Rip vs Raip - What's the difference?

rip | raip |


As nouns the difference between rip and raip

is that rip is routing]] information protocol, a dynamic routing protocol used in local and [[wan|wide area networks while raip is (scotland) a rope.

As an interjection rip

is .

Other Comparisons: What's the difference?

rip

English

Etymology 1

(etyl) rippen, from earlier ryppen ‘to pluck’, from (etyl) - ‘to break’.Wolfgang Pfeifer, ed., ''Etymologisches Wörterbuch des Deutschen , s.v. “raufen” (Munich: Deutscher Taschenbucher Vertrag, 2005), 1090. More at reave, rob.

Noun

(en noun)
  • A tear (in paper, etc.).
  • A type of tide or current.
  • # (Australia) A strong outflow of surface water, away from the shore, that returns water from incoming waves.
  • #* 2000 , Andrew Short, Beaches of the Queensland Coast: Cooktown to Coolangatta , page 38,
  • Rhythmic beaches consist of a rhythmic longshore bar that narrows and deepens when the rip' crosses the breaker, and in between broadens, shoals and approaches the shore. It does not, however, reach the shore, with a continuous '''rip''' feeder channel feeding the ' rips to either side of the bar.
  • #* 2005 , Paul Smitz, Australia & New Zealand on a Shoestring , Lonely Planet, page 466,
  • Undertows (or ‘rips'’) are the main problem. If you find yourself being carried out by a '''rip''', the important thing to do is just keep afloat; don?t panic or try to swim against the '''rip''', which will exhaust you. In most cases the current stops within a couple of hundred metres of the shore and you can then swim parallel to the shore for a short way to get out of the ' rip and make your way back to land.
  • #* 2010 , Jeff Wilks, Donna Prendergast, Chapter 9: Beach Safety and Millennium Youth: Travellers and Sentinels'', Pierre Benckendorff, Gianna Moscardo, Donna Pendergast, ''Tourism and Generation Y , page 100,
  • Given that a large number of all rescues conducted by Surf Life Saving Australia (SLSA) occur in rips' (a ' rip being a relatively narrow, seaward moving stream of water), this is critical surf-safety information (Surf Life Saving Australia, 2005).
  • (slang) A comical, embarrassing, or hypocritical event or action.
  • (slang) A hit (dose) of marijuana.
  • (UK, Eton College) A black mark given for substandard schoolwork.
  • Synonyms
    *

    Verb

    (ripp)
  • To divide or separate the parts of (especially something flimsy such as paper or fabric), by cutting or tearing; to tear off or out by violence.
  • to rip''' a garment; to '''rip up a floor
  • *
  • , title= Mr. Pratt's Patients, chapter=1 , passage=For a spell we done pretty well. Then there came a reg'lar terror of a sou'wester same as you don't get one summer in a thousand, and blowed the shanty flat and ripped about half of the weir poles out of the sand.}}
  • * {{quote-book, year=1963, author=(Margery Allingham), title=(The China Governess)
  • , chapter=Foreword citation , passage=A canister of flour from the kitchen had been thrown at the looking-glass and lay like trampled snow over the remains of a decent blue suit with the lining ripped out which lay on top of the ruin of a plastic wardrobe.}}
  • To tear apart; to rapidly become two parts.
  • My shirt ripped when it caught on a bramble.
  • To get by, or as if by, cutting or tearing.
  • * Granville
  • He'll rip the fatal secret from her heart.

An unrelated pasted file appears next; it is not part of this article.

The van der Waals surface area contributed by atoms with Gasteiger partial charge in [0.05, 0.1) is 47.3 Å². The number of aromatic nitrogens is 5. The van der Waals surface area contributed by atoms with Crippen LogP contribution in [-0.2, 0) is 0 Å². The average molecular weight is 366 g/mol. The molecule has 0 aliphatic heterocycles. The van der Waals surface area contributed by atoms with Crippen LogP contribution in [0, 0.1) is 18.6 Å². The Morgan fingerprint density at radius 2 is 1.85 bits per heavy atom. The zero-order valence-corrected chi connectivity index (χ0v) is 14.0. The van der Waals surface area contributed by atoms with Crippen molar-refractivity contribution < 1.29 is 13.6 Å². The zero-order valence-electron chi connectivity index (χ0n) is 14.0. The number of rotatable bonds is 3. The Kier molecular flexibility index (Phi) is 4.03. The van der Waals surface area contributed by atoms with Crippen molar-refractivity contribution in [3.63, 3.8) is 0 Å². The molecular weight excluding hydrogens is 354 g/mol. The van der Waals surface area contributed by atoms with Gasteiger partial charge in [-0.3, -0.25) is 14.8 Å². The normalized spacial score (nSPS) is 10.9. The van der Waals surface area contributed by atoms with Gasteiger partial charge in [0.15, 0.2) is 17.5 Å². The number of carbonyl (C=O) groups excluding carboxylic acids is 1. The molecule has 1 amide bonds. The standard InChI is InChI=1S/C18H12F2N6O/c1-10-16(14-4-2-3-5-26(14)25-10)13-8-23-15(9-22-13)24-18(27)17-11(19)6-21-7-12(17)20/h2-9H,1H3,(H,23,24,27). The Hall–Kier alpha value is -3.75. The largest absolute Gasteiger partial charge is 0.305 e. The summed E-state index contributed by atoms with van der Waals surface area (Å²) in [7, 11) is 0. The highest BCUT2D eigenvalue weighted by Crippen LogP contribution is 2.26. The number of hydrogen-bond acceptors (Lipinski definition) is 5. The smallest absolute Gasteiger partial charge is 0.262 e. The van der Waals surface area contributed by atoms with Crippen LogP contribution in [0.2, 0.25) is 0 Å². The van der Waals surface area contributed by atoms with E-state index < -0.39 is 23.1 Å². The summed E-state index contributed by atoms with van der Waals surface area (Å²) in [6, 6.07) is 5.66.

• (figurative) To move quickly and destructively.
  • * 2007 , Roger Baker, Emotional Processing (page 136)
  • On 18 November 1987 a horrific flash fire ripped through the escalators and ticket hall of King's Cross tube station, killing thirty people.
  • (woodworking) To cut wood along (parallel to) the grain. Contrast crosscut.
  • (transitive, slang, computing) To copy data from CD, DVD, Internet stream, etc. to a hard drive, portable device, etc.
  • (slang, narcotics) To take a "hit" of marijuana.
  • (slang) To fart.
  • (US, slang) To mock or criticize.
  • (transitive, slang, chiefly, demoscene) To steal; to rip off.
  • * 2001 , "rex deathstar", Opensource on demoscene'' (discussion on Internet newsgroup ''comp.sys.ibm.pc.demos )
  • opensource is a double-edged sword. while you have a chance of people using and improving on the code, you will also have the chance of lamers ripping it.
  • * 2002 , "Ray Norrish", Barbarian demo circa 1988?'' (on newsgroup ''alt.emulators.amiga )
  • To move or act fast, to rush headlong.
  • (archaic) To tear up for search or disclosure, or for alteration; to search to the bottom; to discover; to disclose; usually with up .
  • * Clarendon
  • They ripped up all that had been done from the beginning of the rebellion.
  • * Milton
  • For brethren to debate and rip up their falling out in the ear of a common enemy is neither wise nor comely.
    Derived terms
    * * to rip it up (ripping it up ) * *
    Synonyms
    *

    Etymology 2

    Compare Icelandic (hrip), a box or basket; perhaps akin to English corb. Compare ripier.

    Noun

    (en noun)
  • A wicker basket for fish.
  • (Webster 1913)

    Etymology 3

    Origin uncertain; perhaps a variant of .

    Noun

    (en noun)
  • *1924 , (Ford Madox Ford), Some Do Not…'', Penguin 2012 (''Parade's End ), page 76:
  • *:If there were, in clubs and places where men talk, unpleasant rumours as to himself he preferred it to be thought that he was the rip , not his wife the strumpet.
  • Anagrams

    *

    References

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    raip

    English

    Noun

    (en noun)
  • (Scotland) A rope.
  • (Scotland) A measure of length, equal to a rod.
  • (Webster 1913)